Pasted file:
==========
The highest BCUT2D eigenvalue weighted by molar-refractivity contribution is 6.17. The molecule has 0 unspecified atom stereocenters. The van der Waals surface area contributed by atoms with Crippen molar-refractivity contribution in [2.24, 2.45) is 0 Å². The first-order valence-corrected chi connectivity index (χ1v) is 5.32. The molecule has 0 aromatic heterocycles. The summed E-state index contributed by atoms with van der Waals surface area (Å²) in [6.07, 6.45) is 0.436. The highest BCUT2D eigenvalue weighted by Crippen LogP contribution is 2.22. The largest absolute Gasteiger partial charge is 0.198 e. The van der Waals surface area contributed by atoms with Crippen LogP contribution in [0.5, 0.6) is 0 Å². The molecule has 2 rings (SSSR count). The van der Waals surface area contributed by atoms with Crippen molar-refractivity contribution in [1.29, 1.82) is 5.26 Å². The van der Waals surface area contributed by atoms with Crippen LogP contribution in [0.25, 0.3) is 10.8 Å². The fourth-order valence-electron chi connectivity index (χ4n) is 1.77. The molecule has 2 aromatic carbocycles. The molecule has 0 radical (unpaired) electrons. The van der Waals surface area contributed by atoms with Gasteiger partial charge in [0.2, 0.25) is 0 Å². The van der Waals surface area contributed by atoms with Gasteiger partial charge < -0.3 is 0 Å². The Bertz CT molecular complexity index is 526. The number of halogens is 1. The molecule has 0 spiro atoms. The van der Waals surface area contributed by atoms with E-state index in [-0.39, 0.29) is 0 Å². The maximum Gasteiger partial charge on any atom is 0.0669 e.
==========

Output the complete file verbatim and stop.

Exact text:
The highest BCUT2D eigenvalue weighted by molar-refractivity contribution is 6.17. The molecule has 0 unspecified atom stereocenters. The van der Waals surface area contributed by atoms with Crippen molar-refractivity contribution in [2.24, 2.45) is 0 Å². The first-order valence-corrected chi connectivity index (χ1v) is 5.32. The molecule has 0 aromatic heterocycles. The summed E-state index contributed by atoms with van der Waals surface area (Å²) in [6.07, 6.45) is 0.436. The highest BCUT2D eigenvalue weighted by Crippen LogP contribution is 2.22. The largest absolute Gasteiger partial charge is 0.198 e. The van der Waals surface area contributed by atoms with Crippen LogP contribution in [0.5, 0.6) is 0 Å². The molecule has 2 rings (SSSR count). The van der Waals surface area contributed by atoms with Crippen molar-refractivity contribution in [1.29, 1.82) is 5.26 Å². The van der Waals surface area contributed by atoms with Crippen LogP contribution in [0.25, 0.3) is 10.8 Å². The fourth-order valence-electron chi connectivity index (χ4n) is 1.77. The molecule has 2 aromatic carbocycles. The molecule has 0 radical (unpaired) electrons. The van der Waals surface area contributed by atoms with Gasteiger partial charge in [0.2, 0.25) is 0 Å². The van der Waals surface area contributed by atoms with Gasteiger partial charge < -0.3 is 0 Å². The Bertz CT molecular complexity index is 526. The number of halogens is 1. The molecule has 0 spiro atoms. The van der Waals surface area contributed by atoms with E-state index in [-0.39, 0.29) is 0 Å². The maximum Gasteiger partial charge on any atom is 0.0669 e.